Simplifying user interfaces and making them convenient is also critical before telehealth is embraced wholeheartedly.

Perspectives from exhibitors of telehealth connectivity solutions

For those companies in the business of providing the connectivity and technology behind telemedicine, there is strong growth.

Amnon Gavish, SVP of Vertical Solutions, Vidyo – From expansion of telehealth solutions in disciplines that don’t require a physical exam (i.e. telepsychiatry) to monitoring home-bound patients, there are more opportunities to take advantage of the technology.

Also, says Gavish, integrating telemedicine into the workflow saves time and becomes de rigeur for monitoring progress, population management, and preventive health…all critical to ACOs and other outside influences.

Milton Chen, CEO of VSee – This start up is excited about how interest in their technology has “skyrocketed” and that people are buying.

They believe that simplifying the technology and reducing the IT work and infrastructure enables users to focus on the clinical workflow, and improve patient care and service.

Chen said that the challenge is in “changing the paradigm.”

He quipped that it’s important to let doctors provide care rather than making them into IT people.

Perspectives from providers of specialized telehealth services

Some companies provide specialized service offerings that may include hardware or have more focused perspectives on their segment of the market. Among those at the ATA, include:

Bryan Ludwig, Executive VP, NuVIEW Health – Telemedicine in some acute care realms, like the ICU, have grown over the years and there is a feeling that “the industry is at an inflection point.”

Three drivers contributing to the growth in the industry are:

  1. focus on value-based care, making healthcare delivery more efficient by providing the appropriate care at the appropriate time by the most effective means
  2. hospital transparency regarding outcomes
  3. the physician shortage

The biggest challenge is changing the paradigm in the acute care setting to enhance the delivery model, while improving care and reducing costs.

Brooke Westlake, VP of Sales, Computerized Screening, Inc. – There is increased interest in her company’s kiosk health stations, which help people manage chronic conditions, like obesity, high blood pressure and diabetes in employment or retail settings.

They find that people are embracing change and new ways to get care.

“Greater access is one of the major benefits to telemedicine and products like ours” and the company sees no significant roadblocks to their growth.

Perspectives from telehealth start-ups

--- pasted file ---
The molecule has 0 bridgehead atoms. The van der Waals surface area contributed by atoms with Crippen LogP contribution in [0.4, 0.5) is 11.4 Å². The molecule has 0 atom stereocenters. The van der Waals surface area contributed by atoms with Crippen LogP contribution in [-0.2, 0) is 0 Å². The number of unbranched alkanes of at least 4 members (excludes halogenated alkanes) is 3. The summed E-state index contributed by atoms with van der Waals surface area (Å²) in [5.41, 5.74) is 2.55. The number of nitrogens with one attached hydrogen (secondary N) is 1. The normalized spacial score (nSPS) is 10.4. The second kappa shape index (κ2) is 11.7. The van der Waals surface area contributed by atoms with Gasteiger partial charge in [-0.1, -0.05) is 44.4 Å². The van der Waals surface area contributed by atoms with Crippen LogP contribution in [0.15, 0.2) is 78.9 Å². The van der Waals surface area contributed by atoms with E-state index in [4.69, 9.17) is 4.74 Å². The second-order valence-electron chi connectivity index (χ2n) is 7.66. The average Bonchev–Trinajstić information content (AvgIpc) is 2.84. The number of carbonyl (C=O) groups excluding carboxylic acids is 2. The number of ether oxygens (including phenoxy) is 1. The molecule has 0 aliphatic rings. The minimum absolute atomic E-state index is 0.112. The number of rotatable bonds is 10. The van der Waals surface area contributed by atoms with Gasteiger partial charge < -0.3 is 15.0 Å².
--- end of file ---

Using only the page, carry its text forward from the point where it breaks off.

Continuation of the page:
Newcomers to the field included 2 start-ups with tangible products for diagnosis on the one hand and patient management on the other.

Steve Morris, VP North America, i-Optics – The company entered the US market in 2009 with its portable EasyScan retinal imaging product.

Challenges that face the company are mostly reimbursement-related, but they remain bullish on the telehealth market.

He believes that ACOs and IDNs will drive the use of the product because it reduces bad patient outcomes and ultimately lowers costs for at-risk providers.

“Even with all the challenges, we’re moving in the right direction…because early intervention works.”

Larry Tusick, VP Business Development, iRx Reminder – The company’s medication reminder and data management system is currently focused on supporting clinical trials.

“The current healthcare system has to change. The wolf is at the door…technology is a big savior.”

They believe that new models of care that arise from any change will result in individuals controlling their own health through technology and “will be the lowest cost and the best outcome.”

The Bottom Line

Most of the companies I spoke with feel that outside influences, like the ACA and the push to expand ACOs and other at-risk models of healthcare finance are dramatically improving the prospects for the telehealth market.

Other positive drivers include the reduced cost of technology and people’s comfort level with communication devices.

But there are risks and negative drivers, too.

  • Financially, reimbursement challenges persist, but there was less concern about that than I had anticipated.
  • Operationally, licensure issues continue to cause problems for some.
  • Technically, ensuring interoperability between systems and simplifying systems to make them easy to use must be addressed by product developers.

The opportunities are great and the risks are mostly easy to overcome…or will be with concerted effort from all corners of the industry.

Judging from what my interviewees told me, I predict a rosy future for telemedicine.

Roz Ben-Chitrit is managing director of Sanford Rose Associates’ telehealth/mHealth recruitment practice. To learn more about career opportunities or talent searches in telehealth/mHealth, contact Sanford Rose Associates’ recruitment practice at

You can also contact Roz Ben-Chitrit at [email protected]

Read the full article